A flour-like coating on the upper side of the leaf is a sign of powdery mildew

Various pesticides for the treatment of powdery mildew and downy mildew are available in specialist shops. You can also use home remedies such as milk or baking powder against powdery mildew. When purchasing new roses, the choice of variety can also make a significant contribution to the prevention of fungal diseases. We recommend that you watch out for resistant varieties to reduce the need for pesticides. If a rose has been recognized by the General German Rose Novelty Examination (ADR), you can assume that this rose is resistant to fungal diseases. We have put together further tips on how to identify and control powdery mildew in roses in a special article.

Downy mildew can be recognized by dark spots on the upper side of the leaf

Detecting and combating rose rust

You can recognize the infestation with rose rust by the yellow-red spots on the upper side of the leaf. Later, yellow-orange pustules the size of a pin also appear on the underside of the leaves, which represent the spore beds of the pathogen. To avoid spreading, remove the fallen leaves under the rose in autumn. But a sunny, airy location also helps to prevent fungal diseases. In our article on rose rust, we introduce you to further measures to effectively combat rose rust.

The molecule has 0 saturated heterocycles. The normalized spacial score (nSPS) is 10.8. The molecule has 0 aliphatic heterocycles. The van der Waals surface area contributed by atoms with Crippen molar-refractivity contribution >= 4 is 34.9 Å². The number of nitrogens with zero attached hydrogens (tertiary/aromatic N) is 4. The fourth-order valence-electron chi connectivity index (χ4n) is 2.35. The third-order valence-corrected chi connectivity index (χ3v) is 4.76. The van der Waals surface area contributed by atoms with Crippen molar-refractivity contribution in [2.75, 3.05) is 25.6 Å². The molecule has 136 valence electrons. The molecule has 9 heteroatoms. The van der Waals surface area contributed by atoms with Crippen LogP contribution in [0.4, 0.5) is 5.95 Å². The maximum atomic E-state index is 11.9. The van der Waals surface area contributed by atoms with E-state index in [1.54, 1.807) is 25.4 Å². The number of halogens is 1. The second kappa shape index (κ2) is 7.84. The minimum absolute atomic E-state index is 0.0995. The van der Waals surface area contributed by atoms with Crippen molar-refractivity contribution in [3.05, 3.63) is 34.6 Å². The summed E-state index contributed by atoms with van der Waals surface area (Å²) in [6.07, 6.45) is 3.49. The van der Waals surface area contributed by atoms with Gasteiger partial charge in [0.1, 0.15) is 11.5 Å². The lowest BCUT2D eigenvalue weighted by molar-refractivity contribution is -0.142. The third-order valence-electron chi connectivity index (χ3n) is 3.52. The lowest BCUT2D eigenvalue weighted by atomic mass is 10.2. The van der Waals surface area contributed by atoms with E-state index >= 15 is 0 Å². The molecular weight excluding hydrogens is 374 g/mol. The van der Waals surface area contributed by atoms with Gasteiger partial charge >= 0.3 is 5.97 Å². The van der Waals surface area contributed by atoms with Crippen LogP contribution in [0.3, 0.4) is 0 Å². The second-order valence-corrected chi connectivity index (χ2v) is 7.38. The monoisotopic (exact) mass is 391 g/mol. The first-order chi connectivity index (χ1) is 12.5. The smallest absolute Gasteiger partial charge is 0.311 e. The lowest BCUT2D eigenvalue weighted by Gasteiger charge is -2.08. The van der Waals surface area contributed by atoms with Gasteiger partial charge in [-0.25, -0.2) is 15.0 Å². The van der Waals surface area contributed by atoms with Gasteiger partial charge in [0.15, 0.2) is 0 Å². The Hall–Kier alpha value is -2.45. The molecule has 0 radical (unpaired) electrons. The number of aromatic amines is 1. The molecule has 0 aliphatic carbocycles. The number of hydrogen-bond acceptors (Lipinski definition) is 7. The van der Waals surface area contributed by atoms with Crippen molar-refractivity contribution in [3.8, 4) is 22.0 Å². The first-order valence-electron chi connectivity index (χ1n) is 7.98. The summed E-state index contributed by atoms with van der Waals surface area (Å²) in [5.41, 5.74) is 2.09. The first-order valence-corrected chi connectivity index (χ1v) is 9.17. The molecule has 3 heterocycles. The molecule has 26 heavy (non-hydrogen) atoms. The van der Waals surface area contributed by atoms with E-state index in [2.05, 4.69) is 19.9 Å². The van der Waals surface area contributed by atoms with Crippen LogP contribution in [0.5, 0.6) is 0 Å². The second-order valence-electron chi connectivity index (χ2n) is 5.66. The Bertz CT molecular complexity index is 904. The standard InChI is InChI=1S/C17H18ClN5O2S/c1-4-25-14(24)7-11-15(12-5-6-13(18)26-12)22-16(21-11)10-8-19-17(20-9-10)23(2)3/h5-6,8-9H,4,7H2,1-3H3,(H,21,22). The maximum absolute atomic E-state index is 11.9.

Yellow-red spots on the leaves are characteristic of rose rust

Recognize and fight chlorosis in roses

Chlorosis is a deficiency in the green pigment chlorophyll, which is why the leaf becomes lighter and turns yellow. The causes for this can be very diverse. Since chlorophyll is vital for the plant, you should react quickly to the first signs of chlorosis. A lack of calcium, nitrogen, magnesium, boron, or iron, for example, leads to the leaves turning yellow.

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Finding the right cause is sometimes not easy, especially because the deficiency cannot necessarily be remedied by fertilization, for example, if the soil has an incorrect pH value or there is a nutrient imbalance. However, these are rather special cases. If the leaves of your potted rose show chlorosis, adding fertilizer will usually help to make up for the lack of nutrients. But over-fertilization can also lead to chlorosis. What you can do about yellow leaves as a sign of chlorosis, we explain again in detail in our special article.